In Detroit, nature is reclaiming thousands of abandoned houses and empty lots. Empty, hollowed-out buildings, like factories and a train station, are important landmarks. The crime and poverty rates are among the highest in the country. In many respects, the city is an American cautionary tale. But according to the Guardian the pension plans' driving the city into bankruptcy is something many American cities and companies face.
To keep up with their targets, "an increasing percentage of pension managers are pouring money into risky investment strategies in the hopes of getting a better return on pension dollars." In public pension funds, such as those run by cities and states, it's even worse. As unemployed people pay fewer taxes, the funds accumulate less revenue and "according to Standard & Poor's, unfunded or underfunded pensions are common; the assets compared to the liabilities of the average state pension plan is roughly 72.9% as of 2011 (the most recent date for which information is available)."
Detroit is not alone, although its pension problems are particularly dire. The city's two pension funds are suing, objecting that emergency manager Kevyn Orr has no right to cut retiree benefits. The two pensions "have claims to $9.2bn in unfunded pension and retiree health care liabilities", according to the Detroit Free Press, whereas Orr claims they are underfunded by $3.5bn. The pension funds dispute his accounting.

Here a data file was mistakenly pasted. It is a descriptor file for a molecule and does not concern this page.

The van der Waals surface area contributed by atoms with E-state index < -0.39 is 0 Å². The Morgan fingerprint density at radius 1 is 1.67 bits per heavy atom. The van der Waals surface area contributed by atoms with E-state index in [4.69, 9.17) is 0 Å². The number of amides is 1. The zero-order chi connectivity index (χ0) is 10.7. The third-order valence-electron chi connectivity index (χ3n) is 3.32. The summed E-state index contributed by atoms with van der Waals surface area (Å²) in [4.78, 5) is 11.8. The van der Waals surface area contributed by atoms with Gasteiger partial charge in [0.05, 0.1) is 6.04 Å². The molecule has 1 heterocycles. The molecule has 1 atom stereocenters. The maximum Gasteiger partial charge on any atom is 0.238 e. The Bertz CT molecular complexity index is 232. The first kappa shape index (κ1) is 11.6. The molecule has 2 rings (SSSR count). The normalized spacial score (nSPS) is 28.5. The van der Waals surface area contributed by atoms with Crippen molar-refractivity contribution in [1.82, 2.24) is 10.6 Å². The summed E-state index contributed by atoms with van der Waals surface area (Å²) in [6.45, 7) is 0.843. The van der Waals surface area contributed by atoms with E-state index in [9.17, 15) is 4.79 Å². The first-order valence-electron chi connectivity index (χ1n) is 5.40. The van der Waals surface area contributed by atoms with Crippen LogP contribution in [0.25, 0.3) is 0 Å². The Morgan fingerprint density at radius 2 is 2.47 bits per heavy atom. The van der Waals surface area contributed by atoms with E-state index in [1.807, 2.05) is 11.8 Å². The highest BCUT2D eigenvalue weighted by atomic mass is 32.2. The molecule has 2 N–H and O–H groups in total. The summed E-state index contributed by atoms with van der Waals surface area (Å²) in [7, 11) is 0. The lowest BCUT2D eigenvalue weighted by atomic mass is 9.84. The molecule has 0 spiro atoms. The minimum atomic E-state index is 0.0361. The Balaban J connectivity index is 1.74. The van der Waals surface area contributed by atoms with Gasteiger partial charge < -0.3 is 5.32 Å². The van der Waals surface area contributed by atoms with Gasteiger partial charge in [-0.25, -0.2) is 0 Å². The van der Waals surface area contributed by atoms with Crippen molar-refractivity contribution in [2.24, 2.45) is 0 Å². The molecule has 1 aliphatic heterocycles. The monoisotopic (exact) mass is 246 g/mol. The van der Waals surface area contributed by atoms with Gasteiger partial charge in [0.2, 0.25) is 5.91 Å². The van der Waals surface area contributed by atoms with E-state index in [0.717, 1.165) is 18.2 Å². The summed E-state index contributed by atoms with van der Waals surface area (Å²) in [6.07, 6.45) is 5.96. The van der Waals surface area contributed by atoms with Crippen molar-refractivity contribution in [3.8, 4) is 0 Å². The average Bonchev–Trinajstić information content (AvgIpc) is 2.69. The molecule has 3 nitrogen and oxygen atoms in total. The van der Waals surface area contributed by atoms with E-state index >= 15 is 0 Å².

Detroit's fight over its pension liabilities mirrors that of Stockton, California, where pension plans also did not take well to being second-class citizens in a bankruptcy. A bankruptcy is a process that allows a court to decide which creditors get paid back, and in what order.
Pension plans fear they will fall to the bottom of the pile – behind banks that lend money and hedge funds that hold city and state bonds. And they are largely correct in their fears.
In other words, now that Detroit is in bankruptcy, retired workers will be competing against Wall Street for their share of a shrinking pie. Many American cities and states face the same problem, and a place doesn't have to look as ostentatiously corroded as Detroit to have invested a pension fund badly:
One economist, Guardian columnist Dean Baker, estimated in 2011 that the shortfall in public pensions could be as huge as $1tn. A monster of this size cannot remain hidden long. It will catch up with cities and states. And since they don't have the money to pay into pensions, there is a chance that the problem will require the federal government to step in with a bailout.